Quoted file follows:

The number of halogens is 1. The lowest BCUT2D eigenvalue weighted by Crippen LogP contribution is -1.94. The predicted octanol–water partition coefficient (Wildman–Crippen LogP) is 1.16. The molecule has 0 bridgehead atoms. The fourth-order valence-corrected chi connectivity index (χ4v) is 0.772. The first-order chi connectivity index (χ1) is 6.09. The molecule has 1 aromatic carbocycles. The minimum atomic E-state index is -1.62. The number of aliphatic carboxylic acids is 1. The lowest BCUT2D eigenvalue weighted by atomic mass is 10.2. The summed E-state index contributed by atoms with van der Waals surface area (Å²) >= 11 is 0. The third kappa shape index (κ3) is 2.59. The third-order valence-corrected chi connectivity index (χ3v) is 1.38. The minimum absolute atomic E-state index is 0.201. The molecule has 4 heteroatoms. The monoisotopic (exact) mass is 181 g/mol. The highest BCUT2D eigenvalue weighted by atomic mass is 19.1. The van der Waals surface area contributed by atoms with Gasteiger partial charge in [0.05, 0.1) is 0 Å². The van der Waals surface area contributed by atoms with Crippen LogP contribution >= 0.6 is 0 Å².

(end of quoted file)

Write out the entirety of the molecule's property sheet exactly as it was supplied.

The number of halogens is 1. The lowest BCUT2D eigenvalue weighted by Crippen LogP contribution is -1.94. The predicted octanol–water partition coefficient (Wildman–Crippen LogP) is 1.16. The molecule has 0 bridgehead atoms. The fourth-order valence-corrected chi connectivity index (χ4v) is 0.772. The first-order chi connectivity index (χ1) is 6.09. The molecule has 1 aromatic carbocycles. The minimum atomic E-state index is -1.62. The number of aliphatic carboxylic acids is 1. The lowest BCUT2D eigenvalue weighted by atomic mass is 10.2. The summed E-state index contributed by atoms with van der Waals surface area (Å²) >= 11 is 0. The third kappa shape index (κ3) is 2.59. The third-order valence-corrected chi connectivity index (χ3v) is 1.38. The minimum absolute atomic E-state index is 0.201. The molecule has 4 heteroatoms. The monoisotopic (exact) mass is 181 g/mol. The highest BCUT2D eigenvalue weighted by atomic mass is 19.1. The van der Waals surface area contributed by atoms with Gasteiger partial charge in [0.05, 0.1) is 0 Å². The van der Waals surface area contributed by atoms with Crippen LogP contribution >= 0.6 is 0 Å².